The company behind a wind farm on moorland to the north of Swansea is planning to start work on the scheme next month despite a continuing row over an access road.
RWE Innogy UK said construction of 16 turbines at Mynydd y Gwair in Felindre would last until second half of 2018.
But opponents, some of whom have been fighting the development for 25 years, are adamant that no consent is in place for an access road off the A48 at Bolgoed Road, Pontarddulais.
They have written to Cabinet Secretary for Environment and Rural Affairs Lesley Griffiths and Swansea Council for clarification.
The company insisted that consent was in place for the scheme.
Ioan Richard, Mawr ward member on Swansea Council, disputed that.
“Works on any common land for which consent from the Welsh Government has not been obtained would be unlawful,” he said.
“If it is proposed to construct an access road on that piece of land not released from the common, then either an application for consent under section 38 of the Commons Act 2006 or a further section 16 application to de-register the land would be required.
“They cannot proceed with this until they do the work properly and lawfully and complete the site of the access lane. We have been fighting this for 25 years. It is brilliant news. The work will take a long time, by which time they may lose their subsidy. This will delay the scheme considerably.”
Brigitte Rowlands, secretary of West Glamorgan Commoners’ Association, said she had written to the minister and the council for clarification and was awaiting responses.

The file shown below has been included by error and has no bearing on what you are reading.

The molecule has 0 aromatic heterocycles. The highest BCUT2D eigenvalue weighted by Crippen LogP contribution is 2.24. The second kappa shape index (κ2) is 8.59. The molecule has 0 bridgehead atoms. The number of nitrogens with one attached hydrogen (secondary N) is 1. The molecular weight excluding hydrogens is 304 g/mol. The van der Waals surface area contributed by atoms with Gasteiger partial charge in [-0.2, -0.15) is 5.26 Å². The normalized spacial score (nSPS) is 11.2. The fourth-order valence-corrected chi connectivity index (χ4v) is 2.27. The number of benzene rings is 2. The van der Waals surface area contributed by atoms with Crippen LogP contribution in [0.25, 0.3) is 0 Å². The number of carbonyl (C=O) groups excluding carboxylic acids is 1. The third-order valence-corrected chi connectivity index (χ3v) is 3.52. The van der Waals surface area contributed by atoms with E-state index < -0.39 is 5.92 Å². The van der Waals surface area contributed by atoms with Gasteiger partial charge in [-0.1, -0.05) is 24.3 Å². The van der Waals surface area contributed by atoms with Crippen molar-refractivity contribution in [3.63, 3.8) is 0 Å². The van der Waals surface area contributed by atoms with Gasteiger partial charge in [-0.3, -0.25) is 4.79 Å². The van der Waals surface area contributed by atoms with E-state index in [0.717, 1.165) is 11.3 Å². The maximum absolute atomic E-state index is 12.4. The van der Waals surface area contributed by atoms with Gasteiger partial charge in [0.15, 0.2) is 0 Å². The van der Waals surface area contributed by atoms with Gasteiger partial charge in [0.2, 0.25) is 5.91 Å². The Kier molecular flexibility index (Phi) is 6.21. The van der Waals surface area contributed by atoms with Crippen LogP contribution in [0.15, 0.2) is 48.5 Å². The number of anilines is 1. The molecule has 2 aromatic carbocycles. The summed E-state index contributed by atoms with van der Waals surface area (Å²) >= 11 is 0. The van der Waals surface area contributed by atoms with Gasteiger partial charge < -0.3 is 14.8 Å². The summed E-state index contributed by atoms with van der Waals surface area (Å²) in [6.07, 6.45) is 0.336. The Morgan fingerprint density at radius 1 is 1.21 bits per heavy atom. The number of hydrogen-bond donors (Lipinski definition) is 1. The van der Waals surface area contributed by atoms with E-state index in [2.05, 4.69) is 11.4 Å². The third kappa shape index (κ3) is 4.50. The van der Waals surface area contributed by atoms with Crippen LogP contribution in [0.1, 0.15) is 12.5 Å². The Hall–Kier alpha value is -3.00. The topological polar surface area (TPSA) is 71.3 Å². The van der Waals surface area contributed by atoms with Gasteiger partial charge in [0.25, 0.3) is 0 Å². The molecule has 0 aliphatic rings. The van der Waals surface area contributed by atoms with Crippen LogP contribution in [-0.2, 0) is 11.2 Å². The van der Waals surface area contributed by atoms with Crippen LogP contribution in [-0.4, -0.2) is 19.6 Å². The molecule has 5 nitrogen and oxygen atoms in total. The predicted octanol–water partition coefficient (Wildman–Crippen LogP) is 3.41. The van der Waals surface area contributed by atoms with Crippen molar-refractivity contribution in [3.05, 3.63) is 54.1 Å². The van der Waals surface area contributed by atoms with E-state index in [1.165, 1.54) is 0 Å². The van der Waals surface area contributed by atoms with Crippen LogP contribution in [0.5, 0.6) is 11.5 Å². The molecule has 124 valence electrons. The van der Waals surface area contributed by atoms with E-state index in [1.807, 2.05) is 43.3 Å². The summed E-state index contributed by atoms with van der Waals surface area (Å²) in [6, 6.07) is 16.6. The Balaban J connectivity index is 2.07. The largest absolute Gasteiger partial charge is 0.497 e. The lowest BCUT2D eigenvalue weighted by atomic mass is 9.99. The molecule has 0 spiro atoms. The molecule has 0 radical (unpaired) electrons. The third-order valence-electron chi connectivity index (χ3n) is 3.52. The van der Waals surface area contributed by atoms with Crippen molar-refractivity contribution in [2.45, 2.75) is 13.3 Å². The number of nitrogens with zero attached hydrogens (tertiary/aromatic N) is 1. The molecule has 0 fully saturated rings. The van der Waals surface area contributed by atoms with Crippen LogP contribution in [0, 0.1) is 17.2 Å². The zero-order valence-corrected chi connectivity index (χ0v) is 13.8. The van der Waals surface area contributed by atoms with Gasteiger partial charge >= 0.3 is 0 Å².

“It is about a 70 metre long access road which is part of the scheme,” she said. “But they have made a simplistic error. They will have to deregister the land. If they have made a schoolboy error there, what faith can we have in the scheme? Hopefully we are going to have that land for a bit longer.”
But RWE Innogy’s project team is satisfied everything is good to go.
“All consents required are in place,” said a company spokeswoman.
She said that it was looking to start work next month in what would be a scheduled 20 month scheme.
The row over the access road reared its head last July after the developer was given Welsh Government approval for the project.
Opponents then claimed that any celebrations were premature because of the road issue.
The firm had already been given the necessary planning consent for the controversial proposal at Mynydd y Gwair in Felindre by the council, but needed the go-ahead to exchange common land to make it viable.
Then the Welsh Government approved RWE Innogy’s common land applications to facilitate the construction and operation of the 33.6MW wind farm.
The final decision, announced by Ms Griffiths, followed the recommendation of an independent planning inspector who led a public inquiry into RWE Innogy’s application earlier last year.
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